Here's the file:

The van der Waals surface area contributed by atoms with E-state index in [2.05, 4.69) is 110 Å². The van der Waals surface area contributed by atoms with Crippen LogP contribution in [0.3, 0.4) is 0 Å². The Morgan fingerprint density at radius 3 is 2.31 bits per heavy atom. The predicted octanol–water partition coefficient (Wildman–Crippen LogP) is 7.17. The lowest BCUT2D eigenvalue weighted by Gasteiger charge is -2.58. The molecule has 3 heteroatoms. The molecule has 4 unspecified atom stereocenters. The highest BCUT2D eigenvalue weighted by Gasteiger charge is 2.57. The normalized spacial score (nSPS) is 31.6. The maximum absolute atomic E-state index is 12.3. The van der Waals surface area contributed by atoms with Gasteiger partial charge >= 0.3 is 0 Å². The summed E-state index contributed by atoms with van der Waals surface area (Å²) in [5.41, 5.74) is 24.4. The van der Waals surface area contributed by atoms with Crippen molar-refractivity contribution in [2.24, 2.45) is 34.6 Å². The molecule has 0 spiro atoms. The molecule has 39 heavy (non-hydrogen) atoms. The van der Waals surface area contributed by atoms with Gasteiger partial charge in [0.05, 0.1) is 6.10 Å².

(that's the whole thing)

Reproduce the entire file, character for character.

The van der Waals surface area contributed by atoms with E-state index in [2.05, 4.69) is 110 Å². The van der Waals surface area contributed by atoms with Crippen LogP contribution in [0.3, 0.4) is 0 Å². The Morgan fingerprint density at radius 3 is 2.31 bits per heavy atom. The predicted octanol–water partition coefficient (Wildman–Crippen LogP) is 7.17. The lowest BCUT2D eigenvalue weighted by Gasteiger charge is -2.58. The molecule has 3 heteroatoms. The molecule has 4 unspecified atom stereocenters. The highest BCUT2D eigenvalue weighted by Gasteiger charge is 2.57. The normalized spacial score (nSPS) is 31.6. The maximum absolute atomic E-state index is 12.3. The van der Waals surface area contributed by atoms with Gasteiger partial charge >= 0.3 is 0 Å². The summed E-state index contributed by atoms with van der Waals surface area (Å²) in [5.41, 5.74) is 24.4. The van der Waals surface area contributed by atoms with Crippen molar-refractivity contribution in [2.24, 2.45) is 34.6 Å². The molecule has 0 spiro atoms. The molecule has 39 heavy (non-hydrogen) atoms. The van der Waals surface area contributed by atoms with Gasteiger partial charge in [0.05, 0.1) is 6.10 Å².